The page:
From the Archive: The rook and the rookie come face to face

It just goes to show that, as the celebrated biologist EO Wilson wrote, when you’ve seen one ant, one bird, one tree, you have not seen them all. There’s no denying that, with those baggy-trousered leg feathers and that honking great bill, rooks aren’t exactly the cutest corvids on the block. Although, between you and me, I’d prefer a bite of a Big Mac any day.”

The expression “bird brain” doesn’t look so clever any more, now that we know exactly how smart our feathered friends – especially those of the crow family – can be. Beak extended, he may be giving the rook a stern telling off. This image turns the tables by having the bolshie baby talk back. Get your beak out of my lunch!”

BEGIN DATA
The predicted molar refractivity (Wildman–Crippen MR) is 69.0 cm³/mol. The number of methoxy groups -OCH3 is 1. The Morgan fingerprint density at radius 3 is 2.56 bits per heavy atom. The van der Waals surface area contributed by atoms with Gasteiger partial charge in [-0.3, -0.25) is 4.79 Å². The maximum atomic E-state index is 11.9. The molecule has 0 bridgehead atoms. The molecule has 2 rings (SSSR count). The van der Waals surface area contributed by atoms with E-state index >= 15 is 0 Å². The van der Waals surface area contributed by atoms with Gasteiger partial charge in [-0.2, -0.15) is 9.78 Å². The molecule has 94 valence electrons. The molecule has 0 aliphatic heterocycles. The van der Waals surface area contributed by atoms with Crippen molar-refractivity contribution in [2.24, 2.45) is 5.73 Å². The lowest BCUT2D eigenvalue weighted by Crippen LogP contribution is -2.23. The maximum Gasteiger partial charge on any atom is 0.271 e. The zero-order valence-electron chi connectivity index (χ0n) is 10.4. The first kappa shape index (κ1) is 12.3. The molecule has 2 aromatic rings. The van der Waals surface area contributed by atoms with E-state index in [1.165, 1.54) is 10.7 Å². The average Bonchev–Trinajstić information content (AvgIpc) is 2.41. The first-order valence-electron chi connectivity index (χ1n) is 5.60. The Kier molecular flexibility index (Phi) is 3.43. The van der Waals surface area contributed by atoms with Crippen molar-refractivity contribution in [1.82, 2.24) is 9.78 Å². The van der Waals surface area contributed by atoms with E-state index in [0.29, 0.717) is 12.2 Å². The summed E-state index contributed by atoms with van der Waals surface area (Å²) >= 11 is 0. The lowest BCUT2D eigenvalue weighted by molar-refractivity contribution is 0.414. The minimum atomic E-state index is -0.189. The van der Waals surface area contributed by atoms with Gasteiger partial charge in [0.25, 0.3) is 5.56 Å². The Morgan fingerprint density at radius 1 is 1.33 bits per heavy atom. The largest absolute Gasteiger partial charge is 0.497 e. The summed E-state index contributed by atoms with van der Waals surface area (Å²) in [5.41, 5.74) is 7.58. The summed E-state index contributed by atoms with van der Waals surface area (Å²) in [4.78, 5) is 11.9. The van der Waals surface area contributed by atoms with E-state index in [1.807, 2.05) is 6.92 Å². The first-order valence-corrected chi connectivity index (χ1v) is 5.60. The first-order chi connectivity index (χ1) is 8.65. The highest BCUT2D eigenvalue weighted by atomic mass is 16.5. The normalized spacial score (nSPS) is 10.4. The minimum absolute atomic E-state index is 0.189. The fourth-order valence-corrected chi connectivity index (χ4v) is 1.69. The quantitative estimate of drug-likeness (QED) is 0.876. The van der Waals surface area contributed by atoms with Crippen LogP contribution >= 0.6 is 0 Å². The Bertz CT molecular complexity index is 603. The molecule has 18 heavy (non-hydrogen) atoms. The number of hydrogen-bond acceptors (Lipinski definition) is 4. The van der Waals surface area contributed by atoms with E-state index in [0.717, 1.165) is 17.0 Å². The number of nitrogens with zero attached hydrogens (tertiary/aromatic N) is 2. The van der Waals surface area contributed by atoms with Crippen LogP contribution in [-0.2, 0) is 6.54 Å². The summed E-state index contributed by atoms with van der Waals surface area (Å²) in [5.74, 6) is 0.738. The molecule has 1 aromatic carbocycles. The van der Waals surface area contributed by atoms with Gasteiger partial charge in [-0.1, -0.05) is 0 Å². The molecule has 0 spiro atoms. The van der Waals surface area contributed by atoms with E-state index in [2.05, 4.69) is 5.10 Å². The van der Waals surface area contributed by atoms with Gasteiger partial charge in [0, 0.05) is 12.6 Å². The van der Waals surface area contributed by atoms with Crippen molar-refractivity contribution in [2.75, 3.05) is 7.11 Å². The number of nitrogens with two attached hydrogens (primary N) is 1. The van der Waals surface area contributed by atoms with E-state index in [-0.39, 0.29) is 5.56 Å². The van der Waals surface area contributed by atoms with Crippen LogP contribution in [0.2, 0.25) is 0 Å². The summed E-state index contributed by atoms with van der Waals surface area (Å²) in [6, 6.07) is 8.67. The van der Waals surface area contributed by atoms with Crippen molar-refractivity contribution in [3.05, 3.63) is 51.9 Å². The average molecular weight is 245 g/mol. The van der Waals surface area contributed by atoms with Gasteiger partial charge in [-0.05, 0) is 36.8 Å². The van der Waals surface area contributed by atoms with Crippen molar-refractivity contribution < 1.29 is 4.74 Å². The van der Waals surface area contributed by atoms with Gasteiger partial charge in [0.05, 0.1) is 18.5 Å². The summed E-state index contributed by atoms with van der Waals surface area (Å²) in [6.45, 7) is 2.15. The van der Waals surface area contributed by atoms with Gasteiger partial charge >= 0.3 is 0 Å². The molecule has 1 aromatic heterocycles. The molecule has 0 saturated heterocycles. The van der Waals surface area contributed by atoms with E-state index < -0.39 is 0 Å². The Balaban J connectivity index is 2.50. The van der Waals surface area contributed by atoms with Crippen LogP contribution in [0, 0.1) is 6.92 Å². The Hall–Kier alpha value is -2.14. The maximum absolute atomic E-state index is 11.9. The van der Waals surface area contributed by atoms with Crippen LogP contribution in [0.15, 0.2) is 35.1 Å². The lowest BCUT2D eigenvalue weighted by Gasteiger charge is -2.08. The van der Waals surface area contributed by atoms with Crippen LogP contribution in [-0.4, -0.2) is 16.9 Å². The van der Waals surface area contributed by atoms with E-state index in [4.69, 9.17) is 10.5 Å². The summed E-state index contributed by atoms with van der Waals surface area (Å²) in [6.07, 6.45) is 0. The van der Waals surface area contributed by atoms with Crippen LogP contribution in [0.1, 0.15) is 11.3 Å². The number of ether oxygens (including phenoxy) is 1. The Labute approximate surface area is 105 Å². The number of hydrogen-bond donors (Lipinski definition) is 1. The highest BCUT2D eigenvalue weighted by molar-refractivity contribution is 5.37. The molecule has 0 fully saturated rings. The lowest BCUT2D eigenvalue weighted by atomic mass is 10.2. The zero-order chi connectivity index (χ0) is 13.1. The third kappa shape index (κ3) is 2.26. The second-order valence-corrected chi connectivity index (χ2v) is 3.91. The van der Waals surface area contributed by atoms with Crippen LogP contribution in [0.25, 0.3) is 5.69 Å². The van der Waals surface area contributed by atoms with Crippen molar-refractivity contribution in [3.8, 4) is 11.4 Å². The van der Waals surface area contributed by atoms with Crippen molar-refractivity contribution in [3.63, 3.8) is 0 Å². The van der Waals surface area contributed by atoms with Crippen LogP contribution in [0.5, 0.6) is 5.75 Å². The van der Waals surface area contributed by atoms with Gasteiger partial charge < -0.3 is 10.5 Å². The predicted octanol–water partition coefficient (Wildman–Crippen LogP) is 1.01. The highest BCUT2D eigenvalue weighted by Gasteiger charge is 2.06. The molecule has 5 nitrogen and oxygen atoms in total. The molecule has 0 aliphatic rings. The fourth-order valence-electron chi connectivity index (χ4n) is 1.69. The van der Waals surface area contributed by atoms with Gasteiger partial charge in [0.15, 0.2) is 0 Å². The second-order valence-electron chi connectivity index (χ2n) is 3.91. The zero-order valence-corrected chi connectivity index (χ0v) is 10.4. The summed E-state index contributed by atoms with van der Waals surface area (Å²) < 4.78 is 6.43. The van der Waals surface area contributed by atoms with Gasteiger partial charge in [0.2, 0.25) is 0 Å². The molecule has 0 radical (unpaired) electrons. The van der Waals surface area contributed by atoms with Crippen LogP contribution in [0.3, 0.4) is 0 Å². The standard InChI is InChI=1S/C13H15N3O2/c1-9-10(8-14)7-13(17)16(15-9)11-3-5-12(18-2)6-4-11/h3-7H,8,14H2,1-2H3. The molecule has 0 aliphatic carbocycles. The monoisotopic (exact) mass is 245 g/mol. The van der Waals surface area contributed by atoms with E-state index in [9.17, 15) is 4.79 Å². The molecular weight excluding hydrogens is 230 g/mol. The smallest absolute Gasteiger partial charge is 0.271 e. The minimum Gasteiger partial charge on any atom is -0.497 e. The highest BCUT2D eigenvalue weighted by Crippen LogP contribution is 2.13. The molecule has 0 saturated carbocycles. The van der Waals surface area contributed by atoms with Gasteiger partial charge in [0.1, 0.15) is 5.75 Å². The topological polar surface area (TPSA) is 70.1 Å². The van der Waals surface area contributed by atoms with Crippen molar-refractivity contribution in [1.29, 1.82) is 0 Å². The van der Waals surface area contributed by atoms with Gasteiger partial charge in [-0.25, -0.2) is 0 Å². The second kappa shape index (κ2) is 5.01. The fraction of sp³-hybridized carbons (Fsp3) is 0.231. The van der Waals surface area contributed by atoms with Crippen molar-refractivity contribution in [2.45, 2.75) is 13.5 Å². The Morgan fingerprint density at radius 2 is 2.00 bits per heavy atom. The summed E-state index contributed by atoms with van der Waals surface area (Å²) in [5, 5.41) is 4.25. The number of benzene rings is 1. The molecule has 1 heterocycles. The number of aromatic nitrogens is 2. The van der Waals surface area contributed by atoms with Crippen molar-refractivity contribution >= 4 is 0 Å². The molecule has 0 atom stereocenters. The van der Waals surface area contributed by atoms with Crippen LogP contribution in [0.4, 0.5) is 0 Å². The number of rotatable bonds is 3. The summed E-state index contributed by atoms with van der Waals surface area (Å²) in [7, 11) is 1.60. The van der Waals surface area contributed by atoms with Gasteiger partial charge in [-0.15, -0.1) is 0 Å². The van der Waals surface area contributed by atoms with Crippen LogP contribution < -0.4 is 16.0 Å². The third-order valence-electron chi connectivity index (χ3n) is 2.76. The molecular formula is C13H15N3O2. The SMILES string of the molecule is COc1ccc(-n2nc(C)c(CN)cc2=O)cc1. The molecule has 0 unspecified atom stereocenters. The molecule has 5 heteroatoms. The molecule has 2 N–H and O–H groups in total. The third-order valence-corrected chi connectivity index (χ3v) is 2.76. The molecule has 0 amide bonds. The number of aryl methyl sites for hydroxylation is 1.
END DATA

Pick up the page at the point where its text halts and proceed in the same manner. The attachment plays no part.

“Well, give us a go of your fork then. This rook certainly knew which side its bread was buttered when it helped itself to a generous mouthful of the picnic lunch belonging to the baby, who is named in the caption as 21-month-old Karl Daly from Enniskerry, Co Wicklow. A book, The Times We Lived In, with more than 100 photographs and commentary by Arminta Wallace, published by Irish Times Books (€19.99), is available from and from bookshops They are, however, famously gabby birds. But the best thing about our picture is that it celebrates the joy of the unexpected encounter. For the sake of retrospective health and safety, we can only hope not. We go to the zoo to see an Abyssinian hornbill, only to find ourselves up close and personal with an ordinary, everyday rook. You can buy this and other Irish Times images from “Oi! Young Karl is fearlessly making eye contact with a wild creature that is almost as big as he is. Or is he waiting – baby bird-style – for his new chum to share? The photo was taken at Dublin Zoo – where, if feathers are to be ruffled, they might reasonably be expected to come in a more exotic set of colours. Anyone who has spent any time near a rookery will have experienced their lengthy busybody conversations as they caw and call back and forth from the tops of tall trees in an apparently endless avian soap opera.